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Publisher's Summary

It is 1642 in the Puritan town of Boston. Hester Prynne has been found guilty of adultery and has born an illegitimate child. In lieu of being put to death, she is condemned to wear the scarlet letter "A" on her dress as a reminder of her shameful act. Hester's husband had been lost at sea years earlier and was presumed dead, but now reappears in time to witness Hester's humiliation on the town scaffold. He becomes obsessed with finding the identity of the man who dishonored his wife. To do so, he assumes a false name, pretends to be a physician and forces Hester to keep his new identity secret. Meanwhile, Hester's lover, the beloved Reverend Dimmesdale, publicly pressures her to name the child's father, while secretly praying that she will not. Hester defiantly protects his identity and reputation, even when faced with losing Pearl, her daughter.
Hailed by Henry James as, "the finest piece of imaginative writing yet put forth in the country", Hawthorne's The Scarlet Letter is a masterful portrayal of humanity's continuing struggle with sin, guilt, and pride.
Studying Hawthorne? Don't miss the SparkNotes Guide for The Scarlet Letter.
(P)2002 Tantor Media, Inc. Originally published 1850.
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Customer Reviews

Most Helpful
4 out of 5 stars
By Aaron Elliott on 05-26-07

Hasts and Thous

An amazing early American novel. I have never read before. I actually can't wait to read again. Stongly recommend. It was so good that I wanted to know someone who had just read it so we could talk about it! The reader was very good. Her voice was VERY versatile. The only drawback is with all "hasts and thous" you REALLY have to pay attention to every word...not a good "drivng" book.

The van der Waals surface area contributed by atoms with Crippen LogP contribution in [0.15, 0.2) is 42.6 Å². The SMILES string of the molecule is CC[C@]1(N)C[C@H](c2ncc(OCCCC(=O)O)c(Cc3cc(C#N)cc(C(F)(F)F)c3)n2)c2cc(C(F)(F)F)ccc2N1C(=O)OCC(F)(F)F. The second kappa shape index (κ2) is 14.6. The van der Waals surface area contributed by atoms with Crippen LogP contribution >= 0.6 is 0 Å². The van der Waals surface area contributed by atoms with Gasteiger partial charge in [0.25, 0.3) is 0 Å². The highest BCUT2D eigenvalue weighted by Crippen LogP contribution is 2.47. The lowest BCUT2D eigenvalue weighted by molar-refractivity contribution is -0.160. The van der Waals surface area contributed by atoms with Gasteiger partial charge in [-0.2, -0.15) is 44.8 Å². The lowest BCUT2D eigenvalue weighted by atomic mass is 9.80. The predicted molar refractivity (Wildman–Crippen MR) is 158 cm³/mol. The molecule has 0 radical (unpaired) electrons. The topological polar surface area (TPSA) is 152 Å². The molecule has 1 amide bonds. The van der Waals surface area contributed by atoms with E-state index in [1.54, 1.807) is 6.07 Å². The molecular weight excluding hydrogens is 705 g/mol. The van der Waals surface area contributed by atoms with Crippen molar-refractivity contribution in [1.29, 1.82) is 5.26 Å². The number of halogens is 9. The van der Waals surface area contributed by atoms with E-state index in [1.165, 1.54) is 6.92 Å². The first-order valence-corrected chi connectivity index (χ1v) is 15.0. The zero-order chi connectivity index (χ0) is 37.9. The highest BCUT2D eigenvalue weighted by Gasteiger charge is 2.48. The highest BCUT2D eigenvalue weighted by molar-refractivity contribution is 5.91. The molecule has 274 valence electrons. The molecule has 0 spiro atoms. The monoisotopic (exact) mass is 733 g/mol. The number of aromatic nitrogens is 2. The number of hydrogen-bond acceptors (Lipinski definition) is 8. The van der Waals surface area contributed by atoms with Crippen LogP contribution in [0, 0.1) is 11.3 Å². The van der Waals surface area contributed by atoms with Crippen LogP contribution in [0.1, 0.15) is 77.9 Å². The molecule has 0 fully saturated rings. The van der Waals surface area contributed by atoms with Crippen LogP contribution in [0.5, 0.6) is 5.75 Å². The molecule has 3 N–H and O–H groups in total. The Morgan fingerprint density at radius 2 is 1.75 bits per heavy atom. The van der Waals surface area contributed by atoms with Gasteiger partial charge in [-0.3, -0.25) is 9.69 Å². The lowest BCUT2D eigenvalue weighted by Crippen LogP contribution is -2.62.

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17 of 18 people found this review helpful

4 out of 5 stars
By Primrose on 03-26-11

A fine reading

Shelly Frasier does fine: clear diction and slow pace, which are appropriate for more challenging prose. But why so many complaints about Hawthorne's language? "Thees and thous"? He was writing in the 1840s, not the 1600s (the era of the fiction, which he emulates in his characters' speech), so it's not that far from our own era. Or is this nation now only capable of reading TV GUIDE listings for the next JERSEY SHORE?

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4 of 5 people found this review helpful

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